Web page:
Similar to my Wednesday school, my Friday school has also been working on a English project. My 5th graders made their own version of the storybook “Brown Bear, Brown Bear, What Do You See?” First we chanted and memorized the book’s contents and then a group of kids would pick a theme, draw their own picture and then finally chant it in front of the class. This entire project lasted the entire semester. It was interesting to see what themes kids came up with. Some kids picked animals while others picked things like sports or school supplies. 5-4 decided to do monsters. I have a feeling because they’re not the greatest students, they decided to go with something more sinister. It’s crazy how detailed they were with their drawings; I’d be seeing lizards decapitating people, bloody zombies and even a poltergeist. I managed to sneak a few pictures of kids drawing their stuff:
Finally, it was time to perform in front of the class. Some kids performed flawlessly while others kinda stumbled a bit. The most memorable performance was Shin’s group, who was in charge of “dark” animals. Shin, being a class clown, was rehearsing perfectly but liked to end it with a 1920s-like stage entrance while singing “That’s what we see! That’s what we see!” Of course, he had to do this during the real thing. The teacher and I couldn’t help but laugh. He definitely raised morale for the group; everyone was quietly saying their animal until Shin literally screamed his line, as if it were some battle cry. Hey, as long as he’s using English, I’m fine with it:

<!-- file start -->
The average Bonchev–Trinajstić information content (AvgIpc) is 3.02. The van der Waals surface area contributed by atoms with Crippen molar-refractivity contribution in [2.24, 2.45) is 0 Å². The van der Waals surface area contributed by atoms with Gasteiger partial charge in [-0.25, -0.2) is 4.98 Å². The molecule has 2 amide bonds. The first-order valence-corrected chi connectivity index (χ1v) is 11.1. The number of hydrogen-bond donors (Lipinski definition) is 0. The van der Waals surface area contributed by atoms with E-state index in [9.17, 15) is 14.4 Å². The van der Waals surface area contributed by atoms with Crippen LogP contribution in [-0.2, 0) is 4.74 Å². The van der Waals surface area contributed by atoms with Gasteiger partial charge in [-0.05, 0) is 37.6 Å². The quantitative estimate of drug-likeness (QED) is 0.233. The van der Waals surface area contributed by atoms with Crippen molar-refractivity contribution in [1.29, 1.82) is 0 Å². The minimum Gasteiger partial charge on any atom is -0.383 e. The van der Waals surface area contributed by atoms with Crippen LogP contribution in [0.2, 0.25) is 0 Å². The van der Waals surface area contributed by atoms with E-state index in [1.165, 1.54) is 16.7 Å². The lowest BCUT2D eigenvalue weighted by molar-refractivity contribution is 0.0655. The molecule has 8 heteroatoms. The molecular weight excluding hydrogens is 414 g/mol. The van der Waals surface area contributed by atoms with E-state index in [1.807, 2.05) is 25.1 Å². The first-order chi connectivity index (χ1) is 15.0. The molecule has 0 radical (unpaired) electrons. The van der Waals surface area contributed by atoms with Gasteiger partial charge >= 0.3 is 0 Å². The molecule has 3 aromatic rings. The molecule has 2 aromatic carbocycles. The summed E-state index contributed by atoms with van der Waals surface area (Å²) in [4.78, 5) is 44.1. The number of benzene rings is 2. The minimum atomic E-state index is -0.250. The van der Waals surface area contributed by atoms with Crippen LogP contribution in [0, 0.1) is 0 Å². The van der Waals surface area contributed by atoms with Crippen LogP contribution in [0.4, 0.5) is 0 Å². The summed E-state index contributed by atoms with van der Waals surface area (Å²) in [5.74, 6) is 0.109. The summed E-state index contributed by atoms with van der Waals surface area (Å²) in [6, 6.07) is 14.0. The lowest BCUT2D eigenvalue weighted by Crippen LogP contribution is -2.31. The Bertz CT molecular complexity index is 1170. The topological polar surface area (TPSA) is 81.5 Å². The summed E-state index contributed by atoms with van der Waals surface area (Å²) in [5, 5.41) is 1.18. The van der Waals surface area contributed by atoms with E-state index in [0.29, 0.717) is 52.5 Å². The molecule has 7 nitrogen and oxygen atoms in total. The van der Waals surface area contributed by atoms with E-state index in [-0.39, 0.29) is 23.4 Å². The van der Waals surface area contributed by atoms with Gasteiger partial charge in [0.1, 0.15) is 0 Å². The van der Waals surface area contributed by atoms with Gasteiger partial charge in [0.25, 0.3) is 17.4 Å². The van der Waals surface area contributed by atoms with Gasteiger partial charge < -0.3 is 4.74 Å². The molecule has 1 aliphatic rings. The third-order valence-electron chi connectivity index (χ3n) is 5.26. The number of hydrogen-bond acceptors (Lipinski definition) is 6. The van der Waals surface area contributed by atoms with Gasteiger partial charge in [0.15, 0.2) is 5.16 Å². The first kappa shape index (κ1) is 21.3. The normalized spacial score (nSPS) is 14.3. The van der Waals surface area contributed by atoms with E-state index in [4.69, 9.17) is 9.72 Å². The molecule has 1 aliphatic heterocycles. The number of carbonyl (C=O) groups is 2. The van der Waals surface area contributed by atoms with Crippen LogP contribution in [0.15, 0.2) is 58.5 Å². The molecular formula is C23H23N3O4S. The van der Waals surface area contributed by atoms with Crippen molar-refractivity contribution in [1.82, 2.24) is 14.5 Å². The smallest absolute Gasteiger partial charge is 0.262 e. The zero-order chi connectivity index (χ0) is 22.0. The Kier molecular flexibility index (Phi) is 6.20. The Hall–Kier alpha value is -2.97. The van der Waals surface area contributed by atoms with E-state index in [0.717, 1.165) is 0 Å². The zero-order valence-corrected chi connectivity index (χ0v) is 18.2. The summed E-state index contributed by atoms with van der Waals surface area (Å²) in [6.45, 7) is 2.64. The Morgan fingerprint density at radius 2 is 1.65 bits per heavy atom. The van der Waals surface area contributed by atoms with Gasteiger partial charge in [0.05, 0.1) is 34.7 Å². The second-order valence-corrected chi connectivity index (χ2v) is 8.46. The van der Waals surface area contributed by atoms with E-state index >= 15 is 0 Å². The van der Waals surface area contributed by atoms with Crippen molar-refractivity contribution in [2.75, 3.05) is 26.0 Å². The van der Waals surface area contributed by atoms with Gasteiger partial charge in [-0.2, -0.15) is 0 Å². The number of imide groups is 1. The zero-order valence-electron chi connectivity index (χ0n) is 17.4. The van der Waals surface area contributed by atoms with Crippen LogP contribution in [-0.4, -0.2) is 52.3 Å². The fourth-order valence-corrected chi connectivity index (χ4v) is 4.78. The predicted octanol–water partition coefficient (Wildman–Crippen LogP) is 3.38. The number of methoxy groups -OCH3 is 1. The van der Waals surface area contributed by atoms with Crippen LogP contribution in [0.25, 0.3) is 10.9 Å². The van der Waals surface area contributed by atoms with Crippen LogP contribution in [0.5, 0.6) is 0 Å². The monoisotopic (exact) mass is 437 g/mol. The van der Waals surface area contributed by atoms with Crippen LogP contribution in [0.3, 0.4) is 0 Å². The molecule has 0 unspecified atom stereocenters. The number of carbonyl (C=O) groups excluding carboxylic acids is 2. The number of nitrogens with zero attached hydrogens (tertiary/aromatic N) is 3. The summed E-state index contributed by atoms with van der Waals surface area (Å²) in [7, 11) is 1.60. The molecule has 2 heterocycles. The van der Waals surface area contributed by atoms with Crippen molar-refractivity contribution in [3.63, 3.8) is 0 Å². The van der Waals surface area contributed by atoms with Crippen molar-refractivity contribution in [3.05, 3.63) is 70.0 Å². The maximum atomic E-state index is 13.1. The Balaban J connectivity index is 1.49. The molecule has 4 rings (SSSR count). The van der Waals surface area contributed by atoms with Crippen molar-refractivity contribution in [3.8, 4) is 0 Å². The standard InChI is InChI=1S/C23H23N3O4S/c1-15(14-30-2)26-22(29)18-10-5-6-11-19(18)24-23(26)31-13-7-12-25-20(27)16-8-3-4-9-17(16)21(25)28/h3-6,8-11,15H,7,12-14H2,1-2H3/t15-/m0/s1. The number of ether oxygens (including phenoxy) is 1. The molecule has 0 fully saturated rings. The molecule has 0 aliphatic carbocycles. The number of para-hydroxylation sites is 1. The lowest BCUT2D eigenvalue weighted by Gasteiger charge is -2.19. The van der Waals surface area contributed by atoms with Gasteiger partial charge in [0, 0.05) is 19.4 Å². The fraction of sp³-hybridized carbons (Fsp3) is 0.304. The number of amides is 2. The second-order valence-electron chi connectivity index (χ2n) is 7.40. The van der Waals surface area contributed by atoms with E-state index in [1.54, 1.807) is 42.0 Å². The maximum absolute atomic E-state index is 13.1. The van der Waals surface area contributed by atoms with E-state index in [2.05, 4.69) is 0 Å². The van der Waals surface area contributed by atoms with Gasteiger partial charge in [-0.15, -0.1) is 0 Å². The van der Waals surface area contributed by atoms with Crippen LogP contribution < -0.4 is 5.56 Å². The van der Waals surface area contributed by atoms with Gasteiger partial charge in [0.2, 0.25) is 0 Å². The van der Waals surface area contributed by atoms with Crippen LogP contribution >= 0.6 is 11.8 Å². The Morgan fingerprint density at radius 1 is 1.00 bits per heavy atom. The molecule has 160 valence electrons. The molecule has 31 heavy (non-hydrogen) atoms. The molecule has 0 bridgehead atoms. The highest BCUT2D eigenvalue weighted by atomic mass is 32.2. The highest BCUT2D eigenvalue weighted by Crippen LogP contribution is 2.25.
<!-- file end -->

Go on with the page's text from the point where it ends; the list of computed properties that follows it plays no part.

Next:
After the performance was done, she took a picture with me and all the kids with her camera. She was the only teacher that had me interact with the kids that way in that school. I guess I was closer to them than I originally thought, which is pretty cool.
After every class did their presentation, I was done with classes until April. However, I still had to come in every day and basically do nothing. As I was leaving the school last Friday, my vice principal stopped me:
“Diego, you’re done with classes, aren’t you?”
“Yeah, I guess I am.”
“Hmm….well next Friday is the graduation ceremony and you can come but….”
“…you won’t have anything to do next week, right?”
“Seems that way.”
“Well, you can just take the day off until next semester.”
The Japanese love to elongate a statement just so it doesn’t look blunt but I didn’t care! This means I’ll be getting three day weekends until April! And that means I can go to my Wednesday’s school graduation ceremony, which takes place on a Friday. With this action, the vice principal has gained immense respect from me. I wonder if he likes me because he didn’t offer the same deal to Judith, who also works at that school on Tuesdays and is done with classes. Oh well, I won’t question it!